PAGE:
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Dmitri Kabalevsky (1904 - 1987): Piano Sheet Music and Books

Kabalevsky, Dmitri

Please See Biography at bottom of this Page.

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Dmitri Kabalevsky Bio:

Dmitri Kabalevsky, one of the most prominent of contemporary Soviet composers, was born in St. Petersburg on December 30, 1904. When he was fifteen he entered the Alexander Skryabin State College of Music in Moscow where he studied under George Catoire. After graduating from this school in 1925, Kabalevsky entered a more decisive stage of his musical education, enrolling in the Moscow Conservatory where he studied piano with Alexander Goldenweiser, director of that institution, and composition with the prolific Nicolas Miaskovsky. Thus Kabalevsky, like his famous compatriot, Dmitri Shostakovich, did not reach his artistic maturity until after the October Revolution of 1917. Unlike Shostakovich, however, Kabalevsky did not go through such a decisive iconoclastic-satiric phase of musical composition, nor has the accusation of A"formalismA" been hurled at him. This is not to say that KabalevskyA's music is lacking in progressive tendencies, but rather that there is a definite link with the past of Tchaikovsky and Skryabin in his music.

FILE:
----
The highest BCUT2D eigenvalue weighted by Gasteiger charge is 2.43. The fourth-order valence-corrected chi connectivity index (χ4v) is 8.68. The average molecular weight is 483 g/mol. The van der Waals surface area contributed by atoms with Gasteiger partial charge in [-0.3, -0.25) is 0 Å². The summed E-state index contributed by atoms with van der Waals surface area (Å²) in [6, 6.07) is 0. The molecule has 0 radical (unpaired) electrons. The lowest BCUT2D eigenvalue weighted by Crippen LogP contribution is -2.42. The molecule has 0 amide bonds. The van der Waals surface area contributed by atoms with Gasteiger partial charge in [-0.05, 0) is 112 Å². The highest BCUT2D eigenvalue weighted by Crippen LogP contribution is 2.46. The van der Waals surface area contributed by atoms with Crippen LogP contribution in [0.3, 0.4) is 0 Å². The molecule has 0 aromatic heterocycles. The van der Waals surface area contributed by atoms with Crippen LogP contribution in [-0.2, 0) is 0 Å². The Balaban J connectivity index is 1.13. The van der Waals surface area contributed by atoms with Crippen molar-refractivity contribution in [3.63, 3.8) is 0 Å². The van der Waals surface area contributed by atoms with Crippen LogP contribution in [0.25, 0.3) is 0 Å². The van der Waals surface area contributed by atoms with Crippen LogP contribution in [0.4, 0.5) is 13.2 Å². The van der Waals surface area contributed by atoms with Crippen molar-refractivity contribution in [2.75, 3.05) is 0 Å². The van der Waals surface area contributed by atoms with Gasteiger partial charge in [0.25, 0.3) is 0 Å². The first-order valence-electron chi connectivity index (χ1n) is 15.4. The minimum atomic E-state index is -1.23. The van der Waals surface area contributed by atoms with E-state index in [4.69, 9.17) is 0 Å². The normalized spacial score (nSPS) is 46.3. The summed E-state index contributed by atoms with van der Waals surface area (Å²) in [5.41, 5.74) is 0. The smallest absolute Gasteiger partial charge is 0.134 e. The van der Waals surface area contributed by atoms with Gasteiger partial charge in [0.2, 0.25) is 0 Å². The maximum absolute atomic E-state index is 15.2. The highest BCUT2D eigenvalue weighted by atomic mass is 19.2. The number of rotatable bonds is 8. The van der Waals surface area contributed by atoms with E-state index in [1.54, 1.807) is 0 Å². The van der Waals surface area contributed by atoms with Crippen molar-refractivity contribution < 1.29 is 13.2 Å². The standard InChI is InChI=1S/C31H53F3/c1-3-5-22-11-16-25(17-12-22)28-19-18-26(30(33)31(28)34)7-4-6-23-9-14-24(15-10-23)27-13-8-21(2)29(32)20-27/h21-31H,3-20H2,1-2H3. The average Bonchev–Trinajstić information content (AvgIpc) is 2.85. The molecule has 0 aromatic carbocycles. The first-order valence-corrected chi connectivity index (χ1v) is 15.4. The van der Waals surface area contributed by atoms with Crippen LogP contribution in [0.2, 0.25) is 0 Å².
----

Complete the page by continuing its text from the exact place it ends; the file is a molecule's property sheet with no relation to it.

Kabalevsky has composed extensively in all forms. By the time he had reached the age of twenty-six he had written a Concerto, Op. 9, a Sonata, Op. 6, two Sonatinas, Op. 13, and Four Preludes, Op. 5 for the piano. In addition he had composed a String Quartet, Op. 8, and several smaller compositions for children. These latter works were the direct result of his teaching in a government school for children from 1925 to 1926. During succeeding years his works include a Poem for Struggle for chorus and orchestra (1931), Symphony No. 1 (1932), a Reqiuem for Lenin for chorus and orchestra, sometimes called Symphony No. 3 (1933), Symphony No. 2 in C minor (1934), Piano Concerto No. 2 in G minor (1935), two operas, Master of Clamency (1937), which is based on Romain RollandA's novel, Colas Breugnon, and a recently completed one which is said to have been inspired by the battle of Moscow, Symphony No. 4, subtitled Shchors (1939), and two ballets, Vasilek (1938) and Bivaytse Zdarovi (1940). His String Quartet No. 2 won the Stalin Prize in 1945 and it was in this same year that his Twenty-Four Preludes for Piano, Op. 38 were first published in Moscow.

Kabalevsky first came into prominence in the United States in November 1942 when Toscanini performed his Symphony No. 2 in C minor with the NBC Symphony Orchestra. Since this time the symphony has been played with success by many of the major American orchestras. About this same time the brilliant and care-free overture of his opera, Master of Clamecy, was also introduced to American audiences. Following this widespread interest in KabalevskyA's music, musicians have turned to his compositions in smaller forms, notably the Twenty-Four Preludes for piano, Op. 38.